About a month after I left the Post, I sent an e-mail with the subject line “Joining the club” to another tech columnist who had been sent packing by his longtime employer a year and a half earlier.
I set aside the fact that I hadn’t had the class to send this guy a sorry-about-the-news note after his departure and instead asked upfront: any lessons from your experience that I should know about?
Barely 12 hours later, 875 words landed in my inbox, full of details about how this writer had handled the departure, his current business models and who he’d been invoicing, and what options I might want to consider. This line about the benefits of working from home stayed with me: “I love the flexibility of being able to cut the lawn on a Tuesday morning if that’s when I feel like doing it.”
The writer was Steve Wildstrom. He wrote Business Week’s personal-tech column from 1994 until 2009 with a combination of experience-driven insight and amused annoyance at the industry’s foibles (see, for example, this review of the Windows 7 upgrade experience), then carved out a successful career on his own after his column didn’t survive Bloomberg’s purchase of the magazine. On Tuesday, cancer took him from us, which gives me another reason to hate it.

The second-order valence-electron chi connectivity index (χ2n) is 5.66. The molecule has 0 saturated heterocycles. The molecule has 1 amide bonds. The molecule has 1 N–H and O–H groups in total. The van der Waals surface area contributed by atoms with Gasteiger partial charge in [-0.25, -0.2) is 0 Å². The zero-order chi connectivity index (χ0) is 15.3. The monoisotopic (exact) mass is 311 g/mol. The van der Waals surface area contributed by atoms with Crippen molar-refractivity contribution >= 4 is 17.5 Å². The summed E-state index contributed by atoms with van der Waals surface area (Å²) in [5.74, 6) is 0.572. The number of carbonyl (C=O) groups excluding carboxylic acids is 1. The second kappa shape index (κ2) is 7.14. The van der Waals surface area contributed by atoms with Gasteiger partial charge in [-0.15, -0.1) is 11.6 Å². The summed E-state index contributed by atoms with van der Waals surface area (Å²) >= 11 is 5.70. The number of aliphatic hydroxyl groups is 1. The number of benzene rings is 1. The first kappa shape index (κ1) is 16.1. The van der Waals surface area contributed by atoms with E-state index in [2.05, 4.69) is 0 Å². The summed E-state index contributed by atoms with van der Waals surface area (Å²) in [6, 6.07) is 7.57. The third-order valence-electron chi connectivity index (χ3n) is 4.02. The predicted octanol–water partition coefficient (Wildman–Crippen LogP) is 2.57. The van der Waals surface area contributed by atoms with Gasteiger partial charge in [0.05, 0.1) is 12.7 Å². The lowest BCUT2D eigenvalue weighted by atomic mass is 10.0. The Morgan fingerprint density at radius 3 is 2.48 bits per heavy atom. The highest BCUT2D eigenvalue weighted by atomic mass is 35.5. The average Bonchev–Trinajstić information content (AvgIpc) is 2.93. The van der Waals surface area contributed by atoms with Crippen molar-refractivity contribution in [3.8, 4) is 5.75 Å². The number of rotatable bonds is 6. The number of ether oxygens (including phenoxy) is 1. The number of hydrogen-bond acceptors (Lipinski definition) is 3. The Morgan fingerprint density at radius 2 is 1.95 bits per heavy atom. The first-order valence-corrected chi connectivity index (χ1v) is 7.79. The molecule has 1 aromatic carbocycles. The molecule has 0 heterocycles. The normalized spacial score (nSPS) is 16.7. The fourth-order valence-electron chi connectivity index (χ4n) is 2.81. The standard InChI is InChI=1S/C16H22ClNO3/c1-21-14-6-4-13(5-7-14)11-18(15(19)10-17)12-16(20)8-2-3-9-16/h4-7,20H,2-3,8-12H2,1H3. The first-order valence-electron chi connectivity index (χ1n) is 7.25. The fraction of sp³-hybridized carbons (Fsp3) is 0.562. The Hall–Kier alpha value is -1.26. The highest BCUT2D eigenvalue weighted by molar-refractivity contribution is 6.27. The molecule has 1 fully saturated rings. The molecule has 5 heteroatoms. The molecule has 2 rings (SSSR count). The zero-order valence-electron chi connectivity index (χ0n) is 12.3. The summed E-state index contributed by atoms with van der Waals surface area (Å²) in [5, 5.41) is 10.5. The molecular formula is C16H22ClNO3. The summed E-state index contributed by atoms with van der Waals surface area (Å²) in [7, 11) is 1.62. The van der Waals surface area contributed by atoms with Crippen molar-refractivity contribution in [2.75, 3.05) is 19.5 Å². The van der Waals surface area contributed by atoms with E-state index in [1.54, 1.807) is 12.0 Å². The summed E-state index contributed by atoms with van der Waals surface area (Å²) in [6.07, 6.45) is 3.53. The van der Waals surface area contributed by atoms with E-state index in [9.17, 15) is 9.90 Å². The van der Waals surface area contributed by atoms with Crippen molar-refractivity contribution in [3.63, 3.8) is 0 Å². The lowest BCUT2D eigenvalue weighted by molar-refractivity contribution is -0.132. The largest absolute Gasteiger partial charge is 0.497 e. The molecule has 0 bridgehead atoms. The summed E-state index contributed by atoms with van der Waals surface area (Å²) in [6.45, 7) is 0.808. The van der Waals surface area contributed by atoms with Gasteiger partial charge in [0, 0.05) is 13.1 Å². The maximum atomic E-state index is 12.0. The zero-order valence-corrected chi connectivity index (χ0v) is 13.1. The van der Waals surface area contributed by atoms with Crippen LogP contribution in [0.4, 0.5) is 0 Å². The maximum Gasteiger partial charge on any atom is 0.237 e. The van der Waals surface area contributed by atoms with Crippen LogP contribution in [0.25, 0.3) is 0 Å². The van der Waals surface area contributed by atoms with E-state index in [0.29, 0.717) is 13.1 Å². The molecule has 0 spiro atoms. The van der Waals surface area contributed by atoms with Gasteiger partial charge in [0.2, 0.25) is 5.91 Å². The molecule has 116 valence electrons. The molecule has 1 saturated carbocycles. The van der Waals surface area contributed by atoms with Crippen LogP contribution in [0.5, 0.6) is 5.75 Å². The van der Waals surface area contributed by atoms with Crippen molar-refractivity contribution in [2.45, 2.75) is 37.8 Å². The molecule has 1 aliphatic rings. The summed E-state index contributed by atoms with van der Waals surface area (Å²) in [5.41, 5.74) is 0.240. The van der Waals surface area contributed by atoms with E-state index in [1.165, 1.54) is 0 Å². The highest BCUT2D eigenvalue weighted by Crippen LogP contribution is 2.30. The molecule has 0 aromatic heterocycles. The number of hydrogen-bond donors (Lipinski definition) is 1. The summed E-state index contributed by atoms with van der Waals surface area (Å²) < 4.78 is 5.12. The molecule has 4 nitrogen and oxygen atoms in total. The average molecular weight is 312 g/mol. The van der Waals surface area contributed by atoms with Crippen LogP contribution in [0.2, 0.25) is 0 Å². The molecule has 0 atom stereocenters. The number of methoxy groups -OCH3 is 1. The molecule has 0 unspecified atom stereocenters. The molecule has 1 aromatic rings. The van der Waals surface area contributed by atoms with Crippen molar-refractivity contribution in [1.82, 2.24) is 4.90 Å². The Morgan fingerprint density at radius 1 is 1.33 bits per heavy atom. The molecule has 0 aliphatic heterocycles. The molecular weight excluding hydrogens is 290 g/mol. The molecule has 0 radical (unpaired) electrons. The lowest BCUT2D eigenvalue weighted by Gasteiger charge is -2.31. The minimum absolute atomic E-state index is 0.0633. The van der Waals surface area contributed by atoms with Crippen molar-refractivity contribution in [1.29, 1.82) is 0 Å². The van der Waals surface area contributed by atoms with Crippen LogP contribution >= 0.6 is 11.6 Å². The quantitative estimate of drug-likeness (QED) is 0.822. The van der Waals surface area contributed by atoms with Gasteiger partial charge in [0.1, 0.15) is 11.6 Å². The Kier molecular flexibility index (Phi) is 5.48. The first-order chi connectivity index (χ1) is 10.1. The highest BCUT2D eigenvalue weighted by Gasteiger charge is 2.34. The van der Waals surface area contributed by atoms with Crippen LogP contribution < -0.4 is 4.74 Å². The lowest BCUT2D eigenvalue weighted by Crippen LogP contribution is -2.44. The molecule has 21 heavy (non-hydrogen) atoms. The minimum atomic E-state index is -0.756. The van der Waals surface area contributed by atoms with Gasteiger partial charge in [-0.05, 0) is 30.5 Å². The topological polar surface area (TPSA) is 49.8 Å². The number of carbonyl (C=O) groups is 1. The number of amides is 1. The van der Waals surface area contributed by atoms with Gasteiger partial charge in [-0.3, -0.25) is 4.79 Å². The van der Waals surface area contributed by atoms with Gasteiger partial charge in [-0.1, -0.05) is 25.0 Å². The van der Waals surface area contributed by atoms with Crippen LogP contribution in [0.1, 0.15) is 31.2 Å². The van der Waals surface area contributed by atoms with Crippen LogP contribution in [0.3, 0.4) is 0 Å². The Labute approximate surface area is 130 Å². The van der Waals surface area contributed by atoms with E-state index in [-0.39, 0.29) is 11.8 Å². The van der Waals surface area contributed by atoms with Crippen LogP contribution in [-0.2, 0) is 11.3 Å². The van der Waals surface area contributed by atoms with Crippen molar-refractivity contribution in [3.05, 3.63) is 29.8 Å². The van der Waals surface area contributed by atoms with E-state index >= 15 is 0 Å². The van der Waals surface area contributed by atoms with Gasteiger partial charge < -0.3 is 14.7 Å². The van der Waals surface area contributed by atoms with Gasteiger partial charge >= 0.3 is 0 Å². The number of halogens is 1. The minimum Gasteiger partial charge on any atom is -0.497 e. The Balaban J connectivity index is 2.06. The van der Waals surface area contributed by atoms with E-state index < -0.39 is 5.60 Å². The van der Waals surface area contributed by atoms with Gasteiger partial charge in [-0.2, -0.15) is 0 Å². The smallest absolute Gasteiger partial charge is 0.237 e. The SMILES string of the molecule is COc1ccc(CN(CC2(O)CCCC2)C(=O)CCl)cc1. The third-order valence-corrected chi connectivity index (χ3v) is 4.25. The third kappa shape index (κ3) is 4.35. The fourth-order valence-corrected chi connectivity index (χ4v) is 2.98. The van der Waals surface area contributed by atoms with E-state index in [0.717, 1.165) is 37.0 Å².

I don’t remember when I first met Steve, but whenever it was, I soon got used to getting short e-mails and then tweets from him suggesting other angles to a topic I’d just covered that I might want to pursue. I almost always learned something from him, and I never got any sense that he was trying to show off his knowledge; he just didn’t want a key part of the story to go neglected.
Steve was also one of my favorite people to be on a panel with or run into at a conference (for example, Tech Policy Summit in 2012 and then Privacy Identity Innovation in 2014). I looked forward to seeing him randomly on the other side of the country… and now I can’t.
I am thankful today that I’ve had the chance to learn from people of this caliber. Good work Steve; now you can rest.